Just for fun and curiosity. Has any GM ever tried to cheat during a game? Maybe even making (on purpose or not) an illegal move that was not caught by his opponent?

NOTE: Of course when you are playing on the computer there is no cheating, because the computer won't allow it. I am talking about face-to-face real-life games.

  • 1
    Describe cheating Commented Mar 18, 2015 at 19:56
  • 1
    We could keep speculating. Toiletgate and what not...
    – RingMaster
    Commented Mar 19, 2015 at 5:00
  • Maybe not super GM level, but there is the curious case of Borislav Ivanov. There are some fascinating Youtube videos documenting the situation.
    – firtydank
    Commented Mar 19, 2015 at 8:15

7 Answers 7


There have been cheating scandals in top level chess, most notably in 2010 involving French top 100 player Sebastien Feller and in 2012 involving German GM Falko Bindrich.

These two scandals involved computer assistance. There are other forms of cheating, like throwing games, which are harder to prove.

Illegal moves aren't an issue, but Kasparov allegedly violated the touch-move rule in a game against Judith Polgar.


Tech mate? Top grandmaster claims chess is riddled with cheats using smartphones. http://www.telegraph.co.uk/news/uknews/law-and-order/11487515/Tech-mate-Top-grandmaster-claims-chess-is-riddled-with-cheats-using-smartphones.html


Most answers here talk about computer assistance, but I think the OP was asking about knowingly make illegal moves, which happens from time to time at club level (I cannot think of any GM-level example apart from Kasparov's touch-move rule against Polgar, see BlindKungFuMaster)

  • I have once seen a pawn on f3 advancing to f5, with mate! That happened in a slow tournament game, and the "checkmated player" accepted his loss.
  • In Blitz, I know a player whose pawns run faster than most of his opponent's in pawn-race endgames. It's probably due to them moving multiple squares at a time. The same happens sometimes with the king.
  • I've also seen a knight on f4 moving to h6, with mate.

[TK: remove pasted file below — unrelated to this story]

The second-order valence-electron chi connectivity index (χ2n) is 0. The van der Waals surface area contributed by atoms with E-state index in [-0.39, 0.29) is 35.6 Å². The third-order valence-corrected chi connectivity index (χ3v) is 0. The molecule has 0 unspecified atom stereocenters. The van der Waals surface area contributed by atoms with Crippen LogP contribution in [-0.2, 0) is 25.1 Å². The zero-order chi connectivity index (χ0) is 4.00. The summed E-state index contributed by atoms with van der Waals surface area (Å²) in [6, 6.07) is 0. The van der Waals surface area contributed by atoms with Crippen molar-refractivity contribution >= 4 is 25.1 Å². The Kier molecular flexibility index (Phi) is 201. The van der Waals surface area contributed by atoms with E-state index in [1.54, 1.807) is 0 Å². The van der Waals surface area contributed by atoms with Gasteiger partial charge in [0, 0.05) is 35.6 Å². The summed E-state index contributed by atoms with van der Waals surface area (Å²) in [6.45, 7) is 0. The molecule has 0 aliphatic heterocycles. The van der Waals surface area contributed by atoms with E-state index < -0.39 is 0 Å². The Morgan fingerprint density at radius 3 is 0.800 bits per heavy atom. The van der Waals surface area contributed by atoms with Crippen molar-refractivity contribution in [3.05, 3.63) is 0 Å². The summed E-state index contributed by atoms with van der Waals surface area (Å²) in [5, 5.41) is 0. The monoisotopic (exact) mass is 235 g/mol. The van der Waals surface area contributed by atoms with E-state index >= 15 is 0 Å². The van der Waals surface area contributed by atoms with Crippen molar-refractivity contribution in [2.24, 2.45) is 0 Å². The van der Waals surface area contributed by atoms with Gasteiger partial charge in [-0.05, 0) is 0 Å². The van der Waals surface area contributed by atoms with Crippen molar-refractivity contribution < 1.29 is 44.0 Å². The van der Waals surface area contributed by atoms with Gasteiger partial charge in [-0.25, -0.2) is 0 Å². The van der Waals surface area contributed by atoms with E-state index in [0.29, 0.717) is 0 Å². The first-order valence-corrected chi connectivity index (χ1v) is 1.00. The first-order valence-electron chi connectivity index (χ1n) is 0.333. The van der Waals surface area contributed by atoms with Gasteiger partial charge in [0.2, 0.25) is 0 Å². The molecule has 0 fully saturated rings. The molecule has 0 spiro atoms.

• Finally, in a game between two masters (not GMs, though), one of them claimed a stalemate that didn't exist. His opponent accepted the draw

If you slightly broaden your definition of 'cheating', you should consider Bobby Fischer's complaint of collusion during the 1962 World Chess Championship (See: https://en.wikipedia.org/wiki/World_Chess_Championship_1963).

In short, the World Chess Championship had qualifying rounds, where to advance, you needed to be one of the top candidates based on number of points accumulated during a round-robin stage. In such a system, a win is worth 1 point, and a draw is worth 1/2 points. Therefore if you are at the top of the leaderboard and are playing the 2nd place on the leaderboard, and you both tie, then you would both retain your respective #1 & #2 spots.

Fischer alleged that there was collusion amongst most of the the Soviet players, who agreed beforehand that they would draw against eachother in order to avoid a dreaded '0' points on a match. In particular, this agreement is alleged to have occurred when 'forced draws' between these Soviet players would have mathematically prevented Bobby Fischer from reaching the next stage in the championship. This collusion can be seen as sort of a 'nationalistic team spirit', when the WCC is supposed to be an individual competitor event.